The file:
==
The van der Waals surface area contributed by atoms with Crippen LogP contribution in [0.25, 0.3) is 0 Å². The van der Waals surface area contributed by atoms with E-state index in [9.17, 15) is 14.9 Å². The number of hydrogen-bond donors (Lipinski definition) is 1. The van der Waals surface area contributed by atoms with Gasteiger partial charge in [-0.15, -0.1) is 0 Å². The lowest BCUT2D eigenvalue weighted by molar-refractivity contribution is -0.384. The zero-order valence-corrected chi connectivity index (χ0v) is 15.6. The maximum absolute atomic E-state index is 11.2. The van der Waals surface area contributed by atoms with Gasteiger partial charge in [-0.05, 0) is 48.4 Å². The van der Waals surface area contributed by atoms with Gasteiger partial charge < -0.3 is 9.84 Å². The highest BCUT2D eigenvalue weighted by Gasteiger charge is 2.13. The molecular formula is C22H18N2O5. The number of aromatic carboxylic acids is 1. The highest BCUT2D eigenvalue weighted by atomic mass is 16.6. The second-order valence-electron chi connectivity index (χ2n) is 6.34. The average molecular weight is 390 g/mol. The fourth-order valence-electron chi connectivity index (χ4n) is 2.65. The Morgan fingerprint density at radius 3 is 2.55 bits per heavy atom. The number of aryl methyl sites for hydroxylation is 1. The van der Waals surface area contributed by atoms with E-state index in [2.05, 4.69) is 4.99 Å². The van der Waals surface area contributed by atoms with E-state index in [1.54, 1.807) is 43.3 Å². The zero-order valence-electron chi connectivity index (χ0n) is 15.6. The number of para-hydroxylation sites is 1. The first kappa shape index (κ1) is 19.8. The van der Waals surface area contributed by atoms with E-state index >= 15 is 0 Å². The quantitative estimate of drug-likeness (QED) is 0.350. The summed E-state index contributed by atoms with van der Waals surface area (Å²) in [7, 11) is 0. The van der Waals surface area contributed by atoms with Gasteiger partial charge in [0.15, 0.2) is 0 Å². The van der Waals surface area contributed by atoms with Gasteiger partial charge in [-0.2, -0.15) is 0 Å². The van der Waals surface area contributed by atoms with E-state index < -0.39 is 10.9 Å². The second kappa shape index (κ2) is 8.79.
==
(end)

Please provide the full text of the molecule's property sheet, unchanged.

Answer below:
The van der Waals surface area contributed by atoms with Crippen LogP contribution in [0.25, 0.3) is 0 Å². The van der Waals surface area contributed by atoms with E-state index in [9.17, 15) is 14.9 Å². The number of hydrogen-bond donors (Lipinski definition) is 1. The van der Waals surface area contributed by atoms with Gasteiger partial charge in [-0.15, -0.1) is 0 Å². The lowest BCUT2D eigenvalue weighted by molar-refractivity contribution is -0.384. The zero-order valence-corrected chi connectivity index (χ0v) is 15.6. The maximum absolute atomic E-state index is 11.2. The van der Waals surface area contributed by atoms with Gasteiger partial charge in [-0.05, 0) is 48.4 Å². The van der Waals surface area contributed by atoms with Gasteiger partial charge < -0.3 is 9.84 Å². The highest BCUT2D eigenvalue weighted by Gasteiger charge is 2.13. The molecular formula is C22H18N2O5. The number of aromatic carboxylic acids is 1. The highest BCUT2D eigenvalue weighted by atomic mass is 16.6. The second-order valence-electron chi connectivity index (χ2n) is 6.34. The average molecular weight is 390 g/mol. The fourth-order valence-electron chi connectivity index (χ4n) is 2.65. The Morgan fingerprint density at radius 3 is 2.55 bits per heavy atom. The number of aryl methyl sites for hydroxylation is 1. The van der Waals surface area contributed by atoms with E-state index in [2.05, 4.69) is 4.99 Å². The van der Waals surface area contributed by atoms with E-state index in [1.54, 1.807) is 43.3 Å². The zero-order valence-electron chi connectivity index (χ0n) is 15.6. The number of para-hydroxylation sites is 1. The first kappa shape index (κ1) is 19.8. The van der Waals surface area contributed by atoms with E-state index >= 15 is 0 Å². The quantitative estimate of drug-likeness (QED) is 0.350. The summed E-state index contributed by atoms with van der Waals surface area (Å²) in [7, 11) is 0. The van der Waals surface area contributed by atoms with Gasteiger partial charge in [0.15, 0.2) is 0 Å². The van der Waals surface area contributed by atoms with Gasteiger partial charge in [-0.2, -0.15) is 0 Å². The van der Waals surface area contributed by atoms with E-state index < -0.39 is 10.9 Å². The second kappa shape index (κ2) is 8.79.